Peter
« Last Edit: July 02, 2014, 12:23:12 AM by Figleaf »
An unidentified coin is a piece of metal. An identified coin is a piece of history.

Offline Figleaf

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Re: UK local transportation tokens
« Reply #246 on: April 17, 2014, 11:50:37 PM »
Here are the Tramway tokens from Birmingham. The pre-decimal Transport, where you can see the arms and the common obverse, is here. I have found three different arms sides:
  • female arms supporter does not hold a palette. Motto on ribbon. Big dot, partly underneath 1.
  • female arms supporter has belt and outlined palette, faint or no motto. Dot aligns with 1.
  • female arms supporter has no belt and faint palette, clear motto. Dot aligns with 1.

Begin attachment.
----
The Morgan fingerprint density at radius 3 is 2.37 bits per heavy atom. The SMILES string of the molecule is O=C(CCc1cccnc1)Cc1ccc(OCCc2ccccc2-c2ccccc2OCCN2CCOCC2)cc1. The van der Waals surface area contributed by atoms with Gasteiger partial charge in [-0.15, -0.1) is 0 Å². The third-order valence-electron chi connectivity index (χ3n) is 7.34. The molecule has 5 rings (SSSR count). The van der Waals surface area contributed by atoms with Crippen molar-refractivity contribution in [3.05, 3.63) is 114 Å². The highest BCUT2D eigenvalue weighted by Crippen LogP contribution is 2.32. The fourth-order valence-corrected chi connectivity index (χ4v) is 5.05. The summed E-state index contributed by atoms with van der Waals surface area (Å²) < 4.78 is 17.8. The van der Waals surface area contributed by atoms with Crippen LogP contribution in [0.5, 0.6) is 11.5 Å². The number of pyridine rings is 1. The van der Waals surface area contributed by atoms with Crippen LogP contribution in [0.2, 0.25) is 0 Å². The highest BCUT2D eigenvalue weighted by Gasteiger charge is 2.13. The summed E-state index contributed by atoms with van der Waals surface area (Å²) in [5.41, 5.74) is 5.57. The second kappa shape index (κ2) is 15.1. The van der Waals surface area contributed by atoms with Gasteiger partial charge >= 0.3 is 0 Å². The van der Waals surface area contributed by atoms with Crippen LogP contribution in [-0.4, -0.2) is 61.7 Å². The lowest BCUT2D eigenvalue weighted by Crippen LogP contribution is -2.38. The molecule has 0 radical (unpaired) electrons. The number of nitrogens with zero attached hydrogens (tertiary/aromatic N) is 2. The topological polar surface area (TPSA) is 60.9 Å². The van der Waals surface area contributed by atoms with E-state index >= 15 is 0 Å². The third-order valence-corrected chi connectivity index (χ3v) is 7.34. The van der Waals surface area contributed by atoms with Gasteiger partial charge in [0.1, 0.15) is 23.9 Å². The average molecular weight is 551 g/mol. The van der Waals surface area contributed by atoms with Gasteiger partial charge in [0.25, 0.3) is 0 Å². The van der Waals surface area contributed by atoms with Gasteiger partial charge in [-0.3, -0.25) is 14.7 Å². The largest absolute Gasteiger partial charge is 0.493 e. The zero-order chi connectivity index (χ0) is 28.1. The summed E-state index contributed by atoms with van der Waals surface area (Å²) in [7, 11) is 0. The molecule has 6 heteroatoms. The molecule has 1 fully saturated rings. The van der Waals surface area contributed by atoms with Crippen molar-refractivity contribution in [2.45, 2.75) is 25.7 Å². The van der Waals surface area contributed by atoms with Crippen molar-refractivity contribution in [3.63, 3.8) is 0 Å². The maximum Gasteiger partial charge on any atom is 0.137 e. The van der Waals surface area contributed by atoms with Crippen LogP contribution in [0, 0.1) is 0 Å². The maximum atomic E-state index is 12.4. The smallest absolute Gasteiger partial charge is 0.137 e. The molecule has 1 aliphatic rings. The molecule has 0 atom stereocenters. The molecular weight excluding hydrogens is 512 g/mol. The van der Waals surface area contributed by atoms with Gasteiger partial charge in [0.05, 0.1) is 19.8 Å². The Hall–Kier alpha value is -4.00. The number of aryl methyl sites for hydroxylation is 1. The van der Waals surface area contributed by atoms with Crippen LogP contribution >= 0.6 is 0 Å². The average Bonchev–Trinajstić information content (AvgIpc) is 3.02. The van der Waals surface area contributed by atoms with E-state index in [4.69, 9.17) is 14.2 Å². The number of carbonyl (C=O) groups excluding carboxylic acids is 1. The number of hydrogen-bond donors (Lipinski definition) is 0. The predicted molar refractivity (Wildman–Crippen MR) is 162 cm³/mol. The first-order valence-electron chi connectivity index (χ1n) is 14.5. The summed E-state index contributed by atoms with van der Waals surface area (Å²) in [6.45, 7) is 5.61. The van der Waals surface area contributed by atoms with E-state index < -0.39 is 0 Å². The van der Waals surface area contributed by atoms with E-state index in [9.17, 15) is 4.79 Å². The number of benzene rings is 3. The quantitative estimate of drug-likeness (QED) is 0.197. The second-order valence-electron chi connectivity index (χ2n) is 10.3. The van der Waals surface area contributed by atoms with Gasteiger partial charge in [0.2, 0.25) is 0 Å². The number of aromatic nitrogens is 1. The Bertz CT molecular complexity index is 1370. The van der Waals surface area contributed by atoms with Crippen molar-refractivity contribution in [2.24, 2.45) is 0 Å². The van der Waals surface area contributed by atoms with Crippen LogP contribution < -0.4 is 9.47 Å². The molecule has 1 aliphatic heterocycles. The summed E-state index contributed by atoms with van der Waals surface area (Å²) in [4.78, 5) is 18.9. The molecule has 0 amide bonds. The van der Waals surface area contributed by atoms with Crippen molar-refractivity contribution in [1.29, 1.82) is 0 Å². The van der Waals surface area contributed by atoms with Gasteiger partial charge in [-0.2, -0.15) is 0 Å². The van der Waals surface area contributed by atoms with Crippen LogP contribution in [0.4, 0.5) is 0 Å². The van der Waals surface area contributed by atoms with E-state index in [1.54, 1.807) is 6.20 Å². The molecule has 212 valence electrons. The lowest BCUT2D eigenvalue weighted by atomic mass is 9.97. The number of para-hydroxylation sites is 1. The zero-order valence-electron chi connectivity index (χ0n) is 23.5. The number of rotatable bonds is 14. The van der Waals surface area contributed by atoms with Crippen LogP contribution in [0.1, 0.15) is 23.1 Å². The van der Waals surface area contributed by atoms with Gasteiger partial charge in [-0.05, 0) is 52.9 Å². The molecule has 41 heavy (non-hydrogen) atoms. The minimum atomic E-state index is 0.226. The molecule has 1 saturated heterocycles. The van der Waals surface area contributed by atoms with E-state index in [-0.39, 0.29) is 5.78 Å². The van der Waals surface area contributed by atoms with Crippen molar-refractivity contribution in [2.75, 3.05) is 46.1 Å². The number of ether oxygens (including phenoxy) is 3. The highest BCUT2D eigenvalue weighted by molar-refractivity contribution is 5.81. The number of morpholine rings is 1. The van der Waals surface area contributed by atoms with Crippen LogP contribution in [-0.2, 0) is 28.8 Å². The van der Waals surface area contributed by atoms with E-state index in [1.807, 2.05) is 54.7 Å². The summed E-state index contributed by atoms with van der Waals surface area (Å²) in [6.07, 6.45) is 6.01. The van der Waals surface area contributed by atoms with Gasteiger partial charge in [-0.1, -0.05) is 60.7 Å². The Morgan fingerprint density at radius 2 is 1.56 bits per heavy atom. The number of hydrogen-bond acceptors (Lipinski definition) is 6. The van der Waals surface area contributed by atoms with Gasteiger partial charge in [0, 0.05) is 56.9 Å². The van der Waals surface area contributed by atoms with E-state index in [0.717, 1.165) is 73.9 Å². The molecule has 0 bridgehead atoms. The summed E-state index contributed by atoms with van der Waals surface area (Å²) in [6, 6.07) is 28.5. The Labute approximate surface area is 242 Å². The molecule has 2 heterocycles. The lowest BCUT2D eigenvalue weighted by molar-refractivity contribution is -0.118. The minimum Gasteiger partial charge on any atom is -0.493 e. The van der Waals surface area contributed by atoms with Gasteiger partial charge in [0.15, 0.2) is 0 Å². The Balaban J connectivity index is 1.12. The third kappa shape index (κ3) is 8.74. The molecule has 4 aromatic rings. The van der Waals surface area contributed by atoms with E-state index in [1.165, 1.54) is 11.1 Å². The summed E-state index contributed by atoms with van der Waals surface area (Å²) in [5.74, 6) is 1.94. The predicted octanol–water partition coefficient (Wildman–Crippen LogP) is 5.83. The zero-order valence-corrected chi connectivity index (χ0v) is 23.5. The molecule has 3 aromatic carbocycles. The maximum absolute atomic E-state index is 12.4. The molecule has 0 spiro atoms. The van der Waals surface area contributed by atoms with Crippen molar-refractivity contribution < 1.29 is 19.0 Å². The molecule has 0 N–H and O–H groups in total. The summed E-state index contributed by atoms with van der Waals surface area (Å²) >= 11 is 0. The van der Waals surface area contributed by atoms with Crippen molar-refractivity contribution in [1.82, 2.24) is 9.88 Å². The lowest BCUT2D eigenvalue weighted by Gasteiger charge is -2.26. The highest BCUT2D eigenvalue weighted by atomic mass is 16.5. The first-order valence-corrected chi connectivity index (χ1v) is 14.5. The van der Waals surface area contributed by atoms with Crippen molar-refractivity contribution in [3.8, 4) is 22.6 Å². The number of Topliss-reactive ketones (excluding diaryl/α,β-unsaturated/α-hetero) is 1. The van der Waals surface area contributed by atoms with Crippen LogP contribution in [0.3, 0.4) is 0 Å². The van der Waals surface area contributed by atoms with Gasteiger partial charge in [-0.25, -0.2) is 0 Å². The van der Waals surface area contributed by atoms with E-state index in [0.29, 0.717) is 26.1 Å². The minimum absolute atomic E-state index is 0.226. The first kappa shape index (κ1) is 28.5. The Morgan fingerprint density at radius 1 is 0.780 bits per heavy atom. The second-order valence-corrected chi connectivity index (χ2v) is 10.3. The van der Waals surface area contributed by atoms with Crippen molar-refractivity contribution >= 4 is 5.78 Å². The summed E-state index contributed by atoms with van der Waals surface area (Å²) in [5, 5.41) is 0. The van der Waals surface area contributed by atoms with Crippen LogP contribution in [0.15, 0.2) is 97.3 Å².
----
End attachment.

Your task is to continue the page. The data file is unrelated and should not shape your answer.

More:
I now have a belt and no belt variant of the 1d green also. On the belt variant, the denomination is written with a dash. On the no belt variant it is written with a dash. The two are slightly different in colour.

Peter
« Last Edit: July 19, 2014, 03:52:01 PM by Figleaf »
An unidentified coin is a piece of metal. An identified coin is a piece of history.

Offline andyg

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Re: UK local transportation tokens
« Reply #247 on: April 18, 2014, 12:40:27 AM »
See discussion here. T was changed from Tramways in Transport but logically, you can only have Aberdare Tramways Corporation (a public enterprise in Aberdare) or Aberdare Council Tramways (a service of the city council). The index will tell you at a glance that the Corporation formula was far more popular. Only London used the Council formula.

Peter

Original name was Aberdare Urban District Council Tramways...
http://en.wikipedia.org/wiki/Aberdare_Urban_District_Council_Tramways
Tramway closed 1935.
always willing to trade modern UK coins for modern coins from elsewhere....